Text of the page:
We know it can be quite a daunting task starting a new warehouse fitout. In our next few blogs, we will be addressing some of the most common areas that our customers get stuck on. This week, we will be looking at the importance of understanding your load layouts and capacities for safe and cost-effective storage. We understand how important it is to get the right mesh deck for the job. Improper selection could cause deck failure which could damage your product or cause serious injury to one of your warehouse operatives.

What do we mean by load layouts and capacity?

When you are planning out your new warehouse space, it is vital that you know what you will be storing. All the top health & safety organisations like SEMA will expect to have the weight loading capacities detailed on load notices at the end of each run of racking. The main things that need to be considered to understand you load capabilities are:

  • The size and shape of the goods
  • If they are palletised or not
  • weight of the goods
  • if the goods will be stored spanning or in between the beams

A combination of these factors will dictate the load layout and ultimately the attributes required of a mesh deck to safely store the goods. So, let’s get onto some of the different load layouts that you may encounter…

Uniformly Distributed Load (UDL):

A Uniformly Distributed Load is a load that is spread across both beams and over the full surface of the mesh deck. If the goods are palletised this will normally mean the mass is uniformly distributed. In other terms, the mass of the load remains uniform throughout the depth of the bay.

It is important to consider whether the weight would be stored on or between the beams. A between the beams load will put more stress on the mesh deck. If the load you are looking to hold has a large mass, then you may need additional support bars. Depending on the size of the load, you may need to increase the mesh diameter from 4mm to 4.5/5mm. These alterations will cause the price to increase. This is why it is important you know what is being stored so that you don’t end up with an over engineered solution.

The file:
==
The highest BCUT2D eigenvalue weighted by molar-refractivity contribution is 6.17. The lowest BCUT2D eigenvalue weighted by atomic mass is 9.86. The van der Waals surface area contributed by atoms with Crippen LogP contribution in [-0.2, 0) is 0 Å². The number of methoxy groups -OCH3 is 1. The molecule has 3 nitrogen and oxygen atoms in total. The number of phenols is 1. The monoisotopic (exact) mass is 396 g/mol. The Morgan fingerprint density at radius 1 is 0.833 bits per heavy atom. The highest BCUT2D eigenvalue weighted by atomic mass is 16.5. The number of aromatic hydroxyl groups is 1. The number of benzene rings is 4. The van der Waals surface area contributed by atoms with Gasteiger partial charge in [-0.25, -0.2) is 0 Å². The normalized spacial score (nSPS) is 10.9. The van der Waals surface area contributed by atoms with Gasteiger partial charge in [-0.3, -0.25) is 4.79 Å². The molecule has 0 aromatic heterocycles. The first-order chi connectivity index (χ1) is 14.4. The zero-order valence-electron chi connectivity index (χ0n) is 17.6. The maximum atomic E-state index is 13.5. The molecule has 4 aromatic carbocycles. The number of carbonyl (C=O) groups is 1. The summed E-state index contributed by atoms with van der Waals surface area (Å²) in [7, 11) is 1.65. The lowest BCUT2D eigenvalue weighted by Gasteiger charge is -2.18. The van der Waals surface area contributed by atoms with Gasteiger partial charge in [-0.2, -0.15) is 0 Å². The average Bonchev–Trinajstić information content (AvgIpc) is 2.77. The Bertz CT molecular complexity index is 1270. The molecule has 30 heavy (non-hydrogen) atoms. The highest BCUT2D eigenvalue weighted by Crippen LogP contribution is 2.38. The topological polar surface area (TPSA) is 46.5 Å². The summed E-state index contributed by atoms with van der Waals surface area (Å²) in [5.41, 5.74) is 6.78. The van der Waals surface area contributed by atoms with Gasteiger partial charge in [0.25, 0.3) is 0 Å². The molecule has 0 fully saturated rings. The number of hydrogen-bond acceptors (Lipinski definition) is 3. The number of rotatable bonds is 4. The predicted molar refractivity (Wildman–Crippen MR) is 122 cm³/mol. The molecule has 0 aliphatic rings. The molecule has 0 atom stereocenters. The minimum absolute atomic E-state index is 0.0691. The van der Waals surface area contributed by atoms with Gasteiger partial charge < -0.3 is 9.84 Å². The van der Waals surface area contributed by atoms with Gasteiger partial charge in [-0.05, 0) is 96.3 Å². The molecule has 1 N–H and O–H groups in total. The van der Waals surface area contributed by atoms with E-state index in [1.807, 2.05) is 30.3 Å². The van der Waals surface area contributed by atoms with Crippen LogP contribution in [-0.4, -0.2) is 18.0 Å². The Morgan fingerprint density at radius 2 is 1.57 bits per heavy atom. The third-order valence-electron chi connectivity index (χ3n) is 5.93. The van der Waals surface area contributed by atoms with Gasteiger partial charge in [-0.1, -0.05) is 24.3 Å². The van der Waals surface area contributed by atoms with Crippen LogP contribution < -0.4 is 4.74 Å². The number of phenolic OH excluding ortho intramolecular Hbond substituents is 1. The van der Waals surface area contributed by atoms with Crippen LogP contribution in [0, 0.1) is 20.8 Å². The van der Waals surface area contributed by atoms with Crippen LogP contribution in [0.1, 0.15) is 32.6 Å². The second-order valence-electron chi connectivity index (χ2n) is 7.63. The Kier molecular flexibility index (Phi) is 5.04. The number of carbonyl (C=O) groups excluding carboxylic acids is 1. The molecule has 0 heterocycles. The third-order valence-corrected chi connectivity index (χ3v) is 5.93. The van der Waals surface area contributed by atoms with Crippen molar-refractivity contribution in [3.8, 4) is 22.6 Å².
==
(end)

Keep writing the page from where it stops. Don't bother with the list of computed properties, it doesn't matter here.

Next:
Line load:

A line load layout has its weight distributed in a focused line. A good example of a line load is any products that are being stored on a stringer pallet. This type of pallet is identifiable by its 2 bottom deck boards that contact the mesh. A load layout such as this may benefit from additional support bars to prevent unwanted deflection of the mesh deck that could lead to failure.

Concentrated Load:

A concentrated load is any static load which is not uniformly distributed across the entire surface of the deck. An example of this would be, the storage of liquid-filled containers in the centre of the mesh deck. The full bearing of the weight only falls within the area occupied by the object. A Load Layout such as this may require a thicker wire, stronger support bars or a different aperture configuration.

Point load:

A point loaded deck is any static load that has a concentrated weight focused at a key point on the surface of the deck. A common example of point loading are stillages that have four feet on their base. This weight is heavily concentrated at these points, and that can cause deflection in the deck. This will make the stored product dangerously unbalanced and unsupported. The location and the addition of extra support bars, or changing the wire thickness can all counteract point loading.

We have loads of potential solutions for you in our easySHELF™  mesh deck range to suit a variety of situations. However, If you still have some unanswered questions, or have a particularly challenging load to store, then feel free to get in touch with our sales team here.